Investment firm Falcon Global Capital has contacted the US government expressing an interest in buying all of the bitcoins it seized from Silk Road – the online black market that was shut down by the FBI in October of last year.
The US has previously said that the coins will be liquidated, but did not say when or how the process would occur, or to whom they would be sold. The FBI holds 27,000 BTC from the seizure, which are worth around $14m at today’s exchange rates.
Whether the Falcon team is prepared to go the distance on the potentially huge transaction remains to be seen.
Falcon Global Capital’s co-founder Brett Stapper told Business Insider that he has not received an official reply from the FBI, so it is still unclear whether the government is willing to make a deal.
“We have secured backing from a group of private investors to purchase all 27,000 bitcoins for 15% below the daily value.”
It should be noted that the FBI has a lot of bitcoins to sell. In addition to drug-tainted Silk Road coins, the FBI has a much bigger stash: an estimate from Casey Research puts the figure between 5% and 10% of all bitcoins in circulation.
Filling the gap
While it might not be the best time to make such a deal, with troubles at Mt. Gox slashing confidence in bitcoin, Stapper points out that Falcon Global Capital is “not your average investment fund”. He added:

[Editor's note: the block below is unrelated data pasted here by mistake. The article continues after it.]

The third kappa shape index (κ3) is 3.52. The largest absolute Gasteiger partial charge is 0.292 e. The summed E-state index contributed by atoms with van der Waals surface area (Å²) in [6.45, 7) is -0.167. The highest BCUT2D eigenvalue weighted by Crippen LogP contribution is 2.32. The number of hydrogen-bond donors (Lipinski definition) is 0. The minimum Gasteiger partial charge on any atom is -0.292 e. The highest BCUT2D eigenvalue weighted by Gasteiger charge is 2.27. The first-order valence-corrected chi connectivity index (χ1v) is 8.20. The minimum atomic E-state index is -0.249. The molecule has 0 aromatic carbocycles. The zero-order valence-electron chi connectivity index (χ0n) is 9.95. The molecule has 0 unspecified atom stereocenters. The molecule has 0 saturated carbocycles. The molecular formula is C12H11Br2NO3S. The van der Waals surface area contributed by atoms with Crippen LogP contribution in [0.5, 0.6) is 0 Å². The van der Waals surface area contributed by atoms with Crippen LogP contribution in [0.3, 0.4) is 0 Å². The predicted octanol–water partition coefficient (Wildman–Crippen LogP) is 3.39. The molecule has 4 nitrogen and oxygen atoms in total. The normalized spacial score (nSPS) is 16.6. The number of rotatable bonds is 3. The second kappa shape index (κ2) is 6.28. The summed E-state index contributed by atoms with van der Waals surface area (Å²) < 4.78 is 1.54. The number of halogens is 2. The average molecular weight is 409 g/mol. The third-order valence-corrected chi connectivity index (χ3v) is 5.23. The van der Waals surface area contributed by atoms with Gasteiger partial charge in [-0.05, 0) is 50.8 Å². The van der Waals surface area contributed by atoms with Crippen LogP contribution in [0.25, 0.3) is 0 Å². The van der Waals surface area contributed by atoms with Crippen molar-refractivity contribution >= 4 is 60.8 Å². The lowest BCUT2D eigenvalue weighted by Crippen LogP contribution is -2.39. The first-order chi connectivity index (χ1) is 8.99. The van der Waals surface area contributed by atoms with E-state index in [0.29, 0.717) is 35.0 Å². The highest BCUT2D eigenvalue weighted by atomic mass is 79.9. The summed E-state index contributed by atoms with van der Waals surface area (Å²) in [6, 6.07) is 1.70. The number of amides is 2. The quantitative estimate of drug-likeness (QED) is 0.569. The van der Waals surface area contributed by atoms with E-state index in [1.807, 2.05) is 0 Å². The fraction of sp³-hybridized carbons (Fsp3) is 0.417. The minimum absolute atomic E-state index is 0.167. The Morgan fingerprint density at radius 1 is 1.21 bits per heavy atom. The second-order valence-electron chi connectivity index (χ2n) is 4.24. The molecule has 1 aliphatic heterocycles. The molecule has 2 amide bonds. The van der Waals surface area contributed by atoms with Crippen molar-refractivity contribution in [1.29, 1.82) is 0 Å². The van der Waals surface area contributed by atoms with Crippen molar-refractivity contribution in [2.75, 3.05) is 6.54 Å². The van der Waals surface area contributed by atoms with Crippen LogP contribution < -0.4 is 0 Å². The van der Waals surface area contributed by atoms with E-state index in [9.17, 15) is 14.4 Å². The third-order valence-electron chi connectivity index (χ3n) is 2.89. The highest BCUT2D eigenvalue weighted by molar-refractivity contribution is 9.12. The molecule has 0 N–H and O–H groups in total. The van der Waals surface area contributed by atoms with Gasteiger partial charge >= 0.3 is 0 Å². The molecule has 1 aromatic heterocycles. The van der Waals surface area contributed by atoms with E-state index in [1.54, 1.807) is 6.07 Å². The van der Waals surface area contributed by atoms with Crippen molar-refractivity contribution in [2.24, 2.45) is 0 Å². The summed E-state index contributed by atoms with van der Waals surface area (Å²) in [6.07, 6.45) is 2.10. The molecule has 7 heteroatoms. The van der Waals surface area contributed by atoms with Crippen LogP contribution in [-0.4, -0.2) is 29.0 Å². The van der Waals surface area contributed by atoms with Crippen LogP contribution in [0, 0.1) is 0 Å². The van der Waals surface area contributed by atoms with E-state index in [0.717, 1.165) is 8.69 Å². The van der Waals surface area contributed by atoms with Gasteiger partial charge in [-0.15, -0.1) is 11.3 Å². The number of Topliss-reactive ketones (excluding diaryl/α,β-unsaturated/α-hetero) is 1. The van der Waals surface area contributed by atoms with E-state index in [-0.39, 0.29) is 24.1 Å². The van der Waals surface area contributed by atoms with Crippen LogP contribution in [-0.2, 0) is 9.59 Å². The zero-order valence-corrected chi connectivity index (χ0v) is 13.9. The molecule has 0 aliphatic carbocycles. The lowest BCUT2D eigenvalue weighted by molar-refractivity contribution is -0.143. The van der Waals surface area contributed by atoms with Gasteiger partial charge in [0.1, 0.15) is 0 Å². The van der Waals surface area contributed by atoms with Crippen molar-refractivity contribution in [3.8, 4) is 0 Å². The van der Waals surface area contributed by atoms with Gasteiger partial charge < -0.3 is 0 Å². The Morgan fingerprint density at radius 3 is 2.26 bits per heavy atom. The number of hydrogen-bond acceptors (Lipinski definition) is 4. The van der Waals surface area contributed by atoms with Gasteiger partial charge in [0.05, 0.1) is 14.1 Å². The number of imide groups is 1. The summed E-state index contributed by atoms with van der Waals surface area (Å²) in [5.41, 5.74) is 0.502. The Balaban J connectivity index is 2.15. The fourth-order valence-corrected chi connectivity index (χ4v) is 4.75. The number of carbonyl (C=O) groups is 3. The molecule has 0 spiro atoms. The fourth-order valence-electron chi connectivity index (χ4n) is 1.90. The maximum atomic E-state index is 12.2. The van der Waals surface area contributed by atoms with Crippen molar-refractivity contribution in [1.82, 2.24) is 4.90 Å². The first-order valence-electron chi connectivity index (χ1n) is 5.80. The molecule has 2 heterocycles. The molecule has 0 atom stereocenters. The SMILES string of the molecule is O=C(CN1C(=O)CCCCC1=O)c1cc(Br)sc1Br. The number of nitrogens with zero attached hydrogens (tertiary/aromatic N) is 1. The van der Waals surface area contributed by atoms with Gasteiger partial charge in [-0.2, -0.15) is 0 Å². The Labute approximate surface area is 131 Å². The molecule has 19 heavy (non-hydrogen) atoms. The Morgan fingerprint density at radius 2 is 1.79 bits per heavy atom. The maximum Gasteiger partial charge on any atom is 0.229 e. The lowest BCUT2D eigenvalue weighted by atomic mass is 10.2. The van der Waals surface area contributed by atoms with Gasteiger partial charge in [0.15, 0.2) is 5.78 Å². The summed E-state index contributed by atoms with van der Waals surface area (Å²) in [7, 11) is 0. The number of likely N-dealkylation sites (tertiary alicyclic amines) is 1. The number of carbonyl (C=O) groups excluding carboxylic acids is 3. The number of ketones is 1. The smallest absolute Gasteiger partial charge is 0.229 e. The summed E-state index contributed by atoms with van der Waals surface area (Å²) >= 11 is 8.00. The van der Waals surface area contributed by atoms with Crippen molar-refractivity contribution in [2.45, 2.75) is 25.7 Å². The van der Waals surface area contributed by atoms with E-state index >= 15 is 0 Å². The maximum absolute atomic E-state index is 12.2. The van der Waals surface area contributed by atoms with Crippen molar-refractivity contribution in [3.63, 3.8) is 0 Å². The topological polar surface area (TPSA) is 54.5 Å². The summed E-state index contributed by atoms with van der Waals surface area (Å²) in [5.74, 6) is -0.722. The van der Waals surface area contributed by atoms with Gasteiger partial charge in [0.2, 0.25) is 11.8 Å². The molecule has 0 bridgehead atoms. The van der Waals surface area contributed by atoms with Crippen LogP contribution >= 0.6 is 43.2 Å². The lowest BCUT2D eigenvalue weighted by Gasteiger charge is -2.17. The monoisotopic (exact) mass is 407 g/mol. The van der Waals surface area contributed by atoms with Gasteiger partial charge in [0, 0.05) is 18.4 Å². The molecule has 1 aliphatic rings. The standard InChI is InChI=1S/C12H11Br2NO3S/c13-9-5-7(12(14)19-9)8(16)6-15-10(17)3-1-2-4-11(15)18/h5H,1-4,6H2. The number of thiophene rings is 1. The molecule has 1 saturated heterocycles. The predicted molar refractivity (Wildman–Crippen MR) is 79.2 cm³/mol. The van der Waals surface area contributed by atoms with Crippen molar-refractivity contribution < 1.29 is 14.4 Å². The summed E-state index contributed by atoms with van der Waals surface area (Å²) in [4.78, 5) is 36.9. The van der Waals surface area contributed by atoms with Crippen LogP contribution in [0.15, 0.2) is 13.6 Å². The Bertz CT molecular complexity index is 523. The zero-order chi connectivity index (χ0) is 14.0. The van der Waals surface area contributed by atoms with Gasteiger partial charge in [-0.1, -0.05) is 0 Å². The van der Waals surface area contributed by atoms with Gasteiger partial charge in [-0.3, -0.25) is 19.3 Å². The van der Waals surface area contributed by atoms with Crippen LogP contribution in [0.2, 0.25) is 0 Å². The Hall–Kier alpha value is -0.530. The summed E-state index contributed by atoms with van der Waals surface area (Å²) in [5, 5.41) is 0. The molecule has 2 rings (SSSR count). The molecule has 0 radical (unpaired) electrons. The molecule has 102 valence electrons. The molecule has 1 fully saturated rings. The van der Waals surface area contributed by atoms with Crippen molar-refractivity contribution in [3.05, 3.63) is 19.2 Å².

“We are young, hungry, and, eager to fill the gap between Wall Street and bitcoin.”
Falcon Global Capital describes itself as an SEC Regulation D Private Investment Fund that invests “solely in bitcoin markets”. Its mission is simple – the fund wants to allow accredited investors to acquire large amounts of bitcoins, anywhere from $25,000 up to $10m, and to store them safely.
The fund points out that purchasing and storing large amounts of bitcoins is notoriously challenging, so it aims to provide a simple service that can be used by the average investor.
Silk Road gambit
Stapper’s letter to the FBI made it clear that Falcon Global Capital is prepared to offer 15% below market value for the Silk Road forfeiture.
He also offered another option: if the US Government is not interested in selling the bitcoins to the company directly, Stapper is willing to act as consultant to the government, free of charge, to find the best and most profitable way of liquidating the seized bitcoins.
Either way, it would be an ironic end to the Silk Road saga – the government selling the dirty assets below cost to legitimate corporate investors.
If the US Government gives the green light on the deal, Stapper says Falcon Global Capital plans to store the bitcoins in “an insured bitcoin vault”, courtesy of UK-based Elliptic.
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